“Look at the pulling power you can have at 16”, the Honda ad of 1980 claimed, suggesting that buying an MT50 would not only move you around but attract the opposite sex too, bold claims indeed. Chris Pearson delves deeper and has trouble pulling the skin off a rice pudding.
Having spent the 70s sat well out of the sports moped scene with the underpowered and heavy SS50, Honda returned to the fray with a brace of new models aimed at getting the best out of the new regulations of 1977. The all new 2-stroke, reed-valve MT and MB series were machines that Honda figured would attract the teenagers. The 2-stroke was a U-Turn for the mighty H, it is well documented that Mr Honda hated the simple stroker design, but had no choice but to begin making them in order to win in the heat of competition, after all the PR men claimed “When Honda race, Honda win” and with it came credibility in the showrooms.
The M series could have been a stroke of genius from a production point of view at least, if only Honda had chosen to use the same chassis and components for both machines, but looking in detail reveals the MT and MB are actually quite different in every respect. A good example of this is the main frame, each model is similar looking from the outside but, once stripped of their bodywork, the two machines are actually completely different. It’s the same story with the fuel capacity, the MB has a larger range, 9litres compared to the MT’s 6.8, with the former machines tank running right under the seat to provide the extra space. This area under the seat on the MT is home to the 1.5 litre two stroke oil tank while strangely the MB, has the smaller oil tank at 1.1ltrs and situated right up front near the head stock.
In typical Honda style, the MT and MB engines were complex, overly so in many eyes. The engine features a balance shaft, driven from the large straight cut primary gear on the clutch basket. This wasn’t a direct drive either, but rather via an idler gear mounted on the casing, adding weight and power sapping complexity in the process. The use of potentially noisy, straight cut gears, was a relatively good one, as the usual helical primary gears do eat up even more power and, with a mere 2.55 BHP to play with, all attempts at saving even the smallest part of a horse power were most welcome. The noise issue was addressed with a complex anti backlash arrangement on the idler gears. The balancer shaft also spins above the 5-speed gearbox helping to spray the lubricant over the gear wheels as it dampens out the vibes.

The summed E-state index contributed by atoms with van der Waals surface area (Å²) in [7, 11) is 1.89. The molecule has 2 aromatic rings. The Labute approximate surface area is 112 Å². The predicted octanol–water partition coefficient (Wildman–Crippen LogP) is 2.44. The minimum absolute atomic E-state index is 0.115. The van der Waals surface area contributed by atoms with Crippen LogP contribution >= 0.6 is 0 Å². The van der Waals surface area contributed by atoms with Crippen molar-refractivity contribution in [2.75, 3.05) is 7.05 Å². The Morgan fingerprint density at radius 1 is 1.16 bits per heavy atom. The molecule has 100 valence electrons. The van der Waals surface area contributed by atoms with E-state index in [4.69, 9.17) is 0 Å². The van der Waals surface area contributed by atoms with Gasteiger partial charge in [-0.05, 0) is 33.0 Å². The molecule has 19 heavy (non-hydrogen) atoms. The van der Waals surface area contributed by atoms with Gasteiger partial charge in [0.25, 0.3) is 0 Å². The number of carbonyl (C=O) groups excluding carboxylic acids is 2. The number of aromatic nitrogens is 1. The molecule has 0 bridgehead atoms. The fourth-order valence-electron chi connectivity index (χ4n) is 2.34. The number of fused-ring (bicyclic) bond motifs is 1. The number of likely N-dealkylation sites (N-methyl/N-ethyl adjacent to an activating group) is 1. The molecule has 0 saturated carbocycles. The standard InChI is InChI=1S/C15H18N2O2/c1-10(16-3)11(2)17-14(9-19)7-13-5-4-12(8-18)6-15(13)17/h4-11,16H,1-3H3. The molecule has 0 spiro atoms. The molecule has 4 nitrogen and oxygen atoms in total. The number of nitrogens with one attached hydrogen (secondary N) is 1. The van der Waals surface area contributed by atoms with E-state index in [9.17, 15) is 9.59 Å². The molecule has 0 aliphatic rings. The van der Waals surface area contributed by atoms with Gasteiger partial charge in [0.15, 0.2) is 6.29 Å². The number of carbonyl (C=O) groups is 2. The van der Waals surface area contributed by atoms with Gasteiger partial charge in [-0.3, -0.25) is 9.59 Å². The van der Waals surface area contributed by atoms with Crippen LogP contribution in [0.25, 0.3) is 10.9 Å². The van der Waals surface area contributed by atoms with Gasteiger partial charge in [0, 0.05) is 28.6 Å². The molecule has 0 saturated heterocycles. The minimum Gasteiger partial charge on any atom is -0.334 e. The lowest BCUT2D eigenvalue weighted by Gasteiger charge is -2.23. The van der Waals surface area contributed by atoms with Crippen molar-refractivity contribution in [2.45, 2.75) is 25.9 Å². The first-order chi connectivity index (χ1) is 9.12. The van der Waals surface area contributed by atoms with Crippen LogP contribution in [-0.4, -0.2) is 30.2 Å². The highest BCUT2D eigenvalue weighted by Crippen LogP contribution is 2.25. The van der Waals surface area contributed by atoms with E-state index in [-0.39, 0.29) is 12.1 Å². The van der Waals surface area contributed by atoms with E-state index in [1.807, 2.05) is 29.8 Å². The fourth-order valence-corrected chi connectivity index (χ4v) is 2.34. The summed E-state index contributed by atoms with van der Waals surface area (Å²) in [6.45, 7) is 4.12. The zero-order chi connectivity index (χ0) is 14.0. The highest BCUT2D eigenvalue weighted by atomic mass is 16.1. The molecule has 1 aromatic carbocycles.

Owners of the Honda MT soon came in for a shock when it came to unrestricting the engine to liberate a bit more power. This practice was commonplace among ‘ped owners and, although dealers may have been reluctant to get involved, the knowledge was freely available, as were a host of go faster parts. Unfortunately the Honda was not a simple machine to do this sort of work to, whereas the majority of 50s are held back by a restriction in the exhaust, the MT suffered a more complete method, with the carburettor, barrel, exhaust and even the CDI ignition all being used to downsize the power output and keep it within the letter or the UK learner law. This meant in effect that there was little that could be done, save for importing parts from countries that didn’t have such restrictive laws, which, being a time well before global trade, the internet etc, was simply not possible.